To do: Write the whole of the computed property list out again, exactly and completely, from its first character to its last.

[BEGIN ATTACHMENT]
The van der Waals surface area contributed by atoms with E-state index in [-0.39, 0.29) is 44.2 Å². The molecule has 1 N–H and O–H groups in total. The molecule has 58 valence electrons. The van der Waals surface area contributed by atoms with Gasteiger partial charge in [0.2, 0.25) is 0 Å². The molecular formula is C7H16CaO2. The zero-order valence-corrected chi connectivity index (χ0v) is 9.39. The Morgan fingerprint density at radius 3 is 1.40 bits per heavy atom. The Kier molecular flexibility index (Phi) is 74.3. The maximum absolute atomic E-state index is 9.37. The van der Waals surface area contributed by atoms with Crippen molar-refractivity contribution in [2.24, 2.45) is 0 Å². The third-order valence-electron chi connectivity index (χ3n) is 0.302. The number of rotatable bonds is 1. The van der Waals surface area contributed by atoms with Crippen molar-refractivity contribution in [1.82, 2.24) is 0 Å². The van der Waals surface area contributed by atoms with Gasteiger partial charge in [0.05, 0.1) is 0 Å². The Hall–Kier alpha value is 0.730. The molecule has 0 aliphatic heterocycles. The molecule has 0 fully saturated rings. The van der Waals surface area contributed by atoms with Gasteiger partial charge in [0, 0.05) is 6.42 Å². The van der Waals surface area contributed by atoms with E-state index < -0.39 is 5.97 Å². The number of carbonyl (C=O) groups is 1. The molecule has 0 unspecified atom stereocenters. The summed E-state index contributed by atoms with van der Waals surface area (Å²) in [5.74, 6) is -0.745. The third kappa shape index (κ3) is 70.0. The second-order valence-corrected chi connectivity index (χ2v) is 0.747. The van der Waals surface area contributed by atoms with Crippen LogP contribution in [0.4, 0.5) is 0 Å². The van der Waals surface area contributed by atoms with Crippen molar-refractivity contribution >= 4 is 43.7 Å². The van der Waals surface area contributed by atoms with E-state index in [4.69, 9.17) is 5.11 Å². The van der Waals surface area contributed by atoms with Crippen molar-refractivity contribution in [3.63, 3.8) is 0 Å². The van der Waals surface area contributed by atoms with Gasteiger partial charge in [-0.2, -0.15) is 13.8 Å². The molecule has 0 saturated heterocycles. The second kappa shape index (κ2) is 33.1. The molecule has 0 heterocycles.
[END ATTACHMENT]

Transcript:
The van der Waals surface area contributed by atoms with E-state index in [-0.39, 0.29) is 44.2 Å². The molecule has 1 N–H and O–H groups in total. The molecule has 58 valence electrons. The van der Waals surface area contributed by atoms with Gasteiger partial charge in [0.2, 0.25) is 0 Å². The molecular formula is C7H16CaO2. The zero-order valence-corrected chi connectivity index (χ0v) is 9.39. The Morgan fingerprint density at radius 3 is 1.40 bits per heavy atom. The Kier molecular flexibility index (Phi) is 74.3. The maximum absolute atomic E-state index is 9.37. The van der Waals surface area contributed by atoms with Crippen molar-refractivity contribution in [2.24, 2.45) is 0 Å². The third-order valence-electron chi connectivity index (χ3n) is 0.302. The number of rotatable bonds is 1. The van der Waals surface area contributed by atoms with Crippen molar-refractivity contribution in [1.82, 2.24) is 0 Å². The van der Waals surface area contributed by atoms with Gasteiger partial charge in [0.05, 0.1) is 0 Å². The Hall–Kier alpha value is 0.730. The molecule has 0 aliphatic heterocycles. The molecule has 0 fully saturated rings. The van der Waals surface area contributed by atoms with Gasteiger partial charge in [0, 0.05) is 6.42 Å². The van der Waals surface area contributed by atoms with E-state index < -0.39 is 5.97 Å². The number of carbonyl (C=O) groups is 1. The molecule has 0 unspecified atom stereocenters. The summed E-state index contributed by atoms with van der Waals surface area (Å²) in [5.74, 6) is -0.745. The third kappa shape index (κ3) is 70.0. The second-order valence-corrected chi connectivity index (χ2v) is 0.747. The van der Waals surface area contributed by atoms with Crippen LogP contribution in [0.4, 0.5) is 0 Å². The van der Waals surface area contributed by atoms with Crippen molar-refractivity contribution >= 4 is 43.7 Å². The van der Waals surface area contributed by atoms with E-state index in [4.69, 9.17) is 5.11 Å². The van der Waals surface area contributed by atoms with Crippen molar-refractivity contribution in [3.63, 3.8) is 0 Å². The van der Waals surface area contributed by atoms with Gasteiger partial charge in [-0.2, -0.15) is 13.8 Å². The molecule has 0 saturated heterocycles. The second kappa shape index (κ2) is 33.1. The molecule has 0 heterocycles.